As introduced by Ryan Christoffel in LiquidText 3.0: A Uniquely Digital PDF Experience, LiquidText is an unique app for PDF works on iPad. The app was recognized by Apple as the most innovative iPad app of 2015. It gets its update to version 3.0 recently.
Liquid Text is a tool for deep annotation and interconnection. It goes beyond what one can do on physical paper. The essence of the paper is more easily preserved. The connection between different points wihin the paper and with other paper can be easily established. In other words, it is a great tool for legal research.
Eddie Smith described some of the best new functions below.
Finger selections can make excerpts even while the Pencil is in drawing or highlighting mode. The Pencil can draw anywhere—not just on the PDF like most PDF editors, but even in the LiquidText workspace, right alongside your excerpts and comments.
You can even drawn a circle or box around anything in the PDF, and it extracts it as an image to the workspace. The image can be copied to your clipboard and even pasted into other apps. This is the first time I’ve ever been able to capture a portion of a PDF as an image without having to screenshot the whole screen and crop in Photos. This opens a lot of possibilities—like being able to capture a graphic and paste it into an app like Notability, to collect it with other visual notes.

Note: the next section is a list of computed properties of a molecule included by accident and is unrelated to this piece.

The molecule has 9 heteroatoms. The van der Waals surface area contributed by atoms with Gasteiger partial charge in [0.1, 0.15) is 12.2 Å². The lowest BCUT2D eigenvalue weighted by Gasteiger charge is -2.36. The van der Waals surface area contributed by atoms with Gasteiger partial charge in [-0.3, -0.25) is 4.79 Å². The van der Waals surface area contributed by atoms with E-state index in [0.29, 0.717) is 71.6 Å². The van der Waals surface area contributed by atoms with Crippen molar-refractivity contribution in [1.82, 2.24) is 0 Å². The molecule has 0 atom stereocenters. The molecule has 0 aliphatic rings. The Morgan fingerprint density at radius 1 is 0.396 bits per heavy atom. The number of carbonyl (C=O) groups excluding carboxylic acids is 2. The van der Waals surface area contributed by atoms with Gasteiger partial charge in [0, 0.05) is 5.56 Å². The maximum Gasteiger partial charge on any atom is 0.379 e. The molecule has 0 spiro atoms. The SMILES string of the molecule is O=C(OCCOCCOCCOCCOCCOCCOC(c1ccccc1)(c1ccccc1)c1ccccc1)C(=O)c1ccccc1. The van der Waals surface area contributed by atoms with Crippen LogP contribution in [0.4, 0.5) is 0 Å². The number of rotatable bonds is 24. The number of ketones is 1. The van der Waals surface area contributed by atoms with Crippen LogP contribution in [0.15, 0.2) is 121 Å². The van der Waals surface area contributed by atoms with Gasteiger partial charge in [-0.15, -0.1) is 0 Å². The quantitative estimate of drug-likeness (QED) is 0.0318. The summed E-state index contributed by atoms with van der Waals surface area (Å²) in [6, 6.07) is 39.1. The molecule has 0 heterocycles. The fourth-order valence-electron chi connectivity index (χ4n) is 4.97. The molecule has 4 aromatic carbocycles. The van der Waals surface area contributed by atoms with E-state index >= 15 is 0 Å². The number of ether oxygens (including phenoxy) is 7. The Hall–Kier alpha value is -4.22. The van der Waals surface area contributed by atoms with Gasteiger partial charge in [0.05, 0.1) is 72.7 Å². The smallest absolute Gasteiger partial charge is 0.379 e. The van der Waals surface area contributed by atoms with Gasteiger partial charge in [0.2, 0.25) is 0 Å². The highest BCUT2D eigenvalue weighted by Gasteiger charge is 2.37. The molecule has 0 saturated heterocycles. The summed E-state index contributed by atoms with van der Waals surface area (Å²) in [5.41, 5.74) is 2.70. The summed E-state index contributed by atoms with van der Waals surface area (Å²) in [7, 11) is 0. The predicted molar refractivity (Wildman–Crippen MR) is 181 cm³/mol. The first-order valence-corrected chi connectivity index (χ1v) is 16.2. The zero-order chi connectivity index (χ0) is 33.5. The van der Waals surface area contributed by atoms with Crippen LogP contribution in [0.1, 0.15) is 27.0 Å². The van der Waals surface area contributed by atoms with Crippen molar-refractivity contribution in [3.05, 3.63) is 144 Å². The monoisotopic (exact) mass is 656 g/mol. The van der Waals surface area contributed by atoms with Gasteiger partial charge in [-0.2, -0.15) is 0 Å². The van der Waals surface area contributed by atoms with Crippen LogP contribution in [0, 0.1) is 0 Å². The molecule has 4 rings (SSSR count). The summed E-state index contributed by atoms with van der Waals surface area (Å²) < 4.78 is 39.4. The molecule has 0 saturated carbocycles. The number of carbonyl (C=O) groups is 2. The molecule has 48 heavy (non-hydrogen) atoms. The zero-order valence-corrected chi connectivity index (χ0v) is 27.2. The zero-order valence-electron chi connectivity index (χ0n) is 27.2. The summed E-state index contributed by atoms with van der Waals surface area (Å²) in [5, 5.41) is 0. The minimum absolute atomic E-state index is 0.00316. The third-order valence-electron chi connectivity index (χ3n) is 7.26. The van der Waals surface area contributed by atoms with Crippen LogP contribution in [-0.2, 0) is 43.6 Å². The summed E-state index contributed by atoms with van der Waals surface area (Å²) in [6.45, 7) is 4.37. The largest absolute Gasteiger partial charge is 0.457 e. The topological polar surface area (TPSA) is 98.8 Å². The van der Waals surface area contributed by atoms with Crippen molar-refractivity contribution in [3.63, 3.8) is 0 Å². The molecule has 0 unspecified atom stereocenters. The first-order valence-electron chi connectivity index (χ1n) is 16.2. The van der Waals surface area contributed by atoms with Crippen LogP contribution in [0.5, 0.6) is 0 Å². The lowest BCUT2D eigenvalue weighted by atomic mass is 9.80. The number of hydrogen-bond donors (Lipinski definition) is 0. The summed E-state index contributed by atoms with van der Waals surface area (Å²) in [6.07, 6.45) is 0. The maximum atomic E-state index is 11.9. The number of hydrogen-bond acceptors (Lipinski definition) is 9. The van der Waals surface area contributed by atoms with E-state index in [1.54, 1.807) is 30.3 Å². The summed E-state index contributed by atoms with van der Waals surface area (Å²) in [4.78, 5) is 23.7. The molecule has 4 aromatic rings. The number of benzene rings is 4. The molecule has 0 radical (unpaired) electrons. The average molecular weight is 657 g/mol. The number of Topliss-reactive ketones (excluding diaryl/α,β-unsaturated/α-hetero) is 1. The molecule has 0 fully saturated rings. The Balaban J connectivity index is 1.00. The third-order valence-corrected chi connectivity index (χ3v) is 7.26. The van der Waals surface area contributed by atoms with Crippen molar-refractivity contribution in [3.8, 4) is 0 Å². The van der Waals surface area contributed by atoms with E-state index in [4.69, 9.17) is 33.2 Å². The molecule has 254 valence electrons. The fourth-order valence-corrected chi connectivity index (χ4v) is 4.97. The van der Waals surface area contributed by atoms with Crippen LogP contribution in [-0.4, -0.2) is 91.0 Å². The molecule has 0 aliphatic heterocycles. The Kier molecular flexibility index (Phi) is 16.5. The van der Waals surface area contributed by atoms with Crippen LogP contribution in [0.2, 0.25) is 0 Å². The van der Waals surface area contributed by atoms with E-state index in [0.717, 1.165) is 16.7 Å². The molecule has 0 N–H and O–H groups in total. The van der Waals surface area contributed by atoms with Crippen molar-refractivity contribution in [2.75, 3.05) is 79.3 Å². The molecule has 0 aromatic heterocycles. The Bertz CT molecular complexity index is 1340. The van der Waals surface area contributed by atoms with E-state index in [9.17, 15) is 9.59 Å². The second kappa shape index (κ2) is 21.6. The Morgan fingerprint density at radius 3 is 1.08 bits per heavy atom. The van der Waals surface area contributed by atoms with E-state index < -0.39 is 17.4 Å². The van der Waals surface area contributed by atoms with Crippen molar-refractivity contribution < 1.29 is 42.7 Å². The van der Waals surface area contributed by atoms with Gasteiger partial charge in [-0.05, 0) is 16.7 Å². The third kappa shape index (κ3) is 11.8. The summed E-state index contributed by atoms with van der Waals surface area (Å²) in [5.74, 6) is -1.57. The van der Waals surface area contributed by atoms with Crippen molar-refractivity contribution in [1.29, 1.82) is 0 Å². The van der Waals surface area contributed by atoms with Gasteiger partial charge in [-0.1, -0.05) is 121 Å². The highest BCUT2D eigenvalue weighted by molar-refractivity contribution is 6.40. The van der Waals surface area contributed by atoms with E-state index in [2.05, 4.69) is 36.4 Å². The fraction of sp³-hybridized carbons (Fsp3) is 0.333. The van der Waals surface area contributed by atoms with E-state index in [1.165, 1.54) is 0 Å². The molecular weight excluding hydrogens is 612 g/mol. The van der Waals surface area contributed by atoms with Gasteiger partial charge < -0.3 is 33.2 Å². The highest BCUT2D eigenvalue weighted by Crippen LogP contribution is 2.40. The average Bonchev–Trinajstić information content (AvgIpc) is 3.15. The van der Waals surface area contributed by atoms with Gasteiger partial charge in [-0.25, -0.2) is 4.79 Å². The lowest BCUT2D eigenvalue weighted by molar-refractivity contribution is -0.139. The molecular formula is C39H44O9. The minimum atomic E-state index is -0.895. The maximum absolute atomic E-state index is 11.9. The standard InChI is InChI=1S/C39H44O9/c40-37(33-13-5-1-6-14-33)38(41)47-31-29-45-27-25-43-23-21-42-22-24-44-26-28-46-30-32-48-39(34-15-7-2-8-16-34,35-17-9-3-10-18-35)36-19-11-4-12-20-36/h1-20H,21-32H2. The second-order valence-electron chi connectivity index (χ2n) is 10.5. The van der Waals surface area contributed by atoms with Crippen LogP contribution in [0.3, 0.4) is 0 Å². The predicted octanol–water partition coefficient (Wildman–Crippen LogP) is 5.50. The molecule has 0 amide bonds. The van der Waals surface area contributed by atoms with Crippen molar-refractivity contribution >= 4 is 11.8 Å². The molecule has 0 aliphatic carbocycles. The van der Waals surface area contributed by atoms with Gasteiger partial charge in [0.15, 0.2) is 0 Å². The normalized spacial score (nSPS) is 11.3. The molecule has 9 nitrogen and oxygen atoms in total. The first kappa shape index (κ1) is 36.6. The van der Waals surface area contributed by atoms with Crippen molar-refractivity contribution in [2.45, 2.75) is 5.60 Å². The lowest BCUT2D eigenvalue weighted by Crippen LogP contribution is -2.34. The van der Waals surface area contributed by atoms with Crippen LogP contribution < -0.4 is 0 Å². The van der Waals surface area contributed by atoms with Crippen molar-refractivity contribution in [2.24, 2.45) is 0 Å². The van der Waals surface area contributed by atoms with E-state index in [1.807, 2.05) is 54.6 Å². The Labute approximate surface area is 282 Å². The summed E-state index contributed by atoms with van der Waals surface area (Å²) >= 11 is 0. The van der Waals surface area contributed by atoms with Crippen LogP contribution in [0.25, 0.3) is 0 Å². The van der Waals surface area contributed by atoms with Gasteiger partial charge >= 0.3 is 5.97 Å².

The research experience on LiquidText is truly amazing. Not only one can annotate on the space outside of the paper, the gold feature for me is the instaneous connection with all the relevant part of the rest of the paper as well as other papers. The connection can be established super fast while reviewing the paper. Reaching related references becomes a breeze.
Now it would be a dream come true if LiquidText can establish some kind of connection with citation managers like Mendeley or Zotero and the word processing programs. For example, a drag and drop into the Word document brings alone the properly formated citation.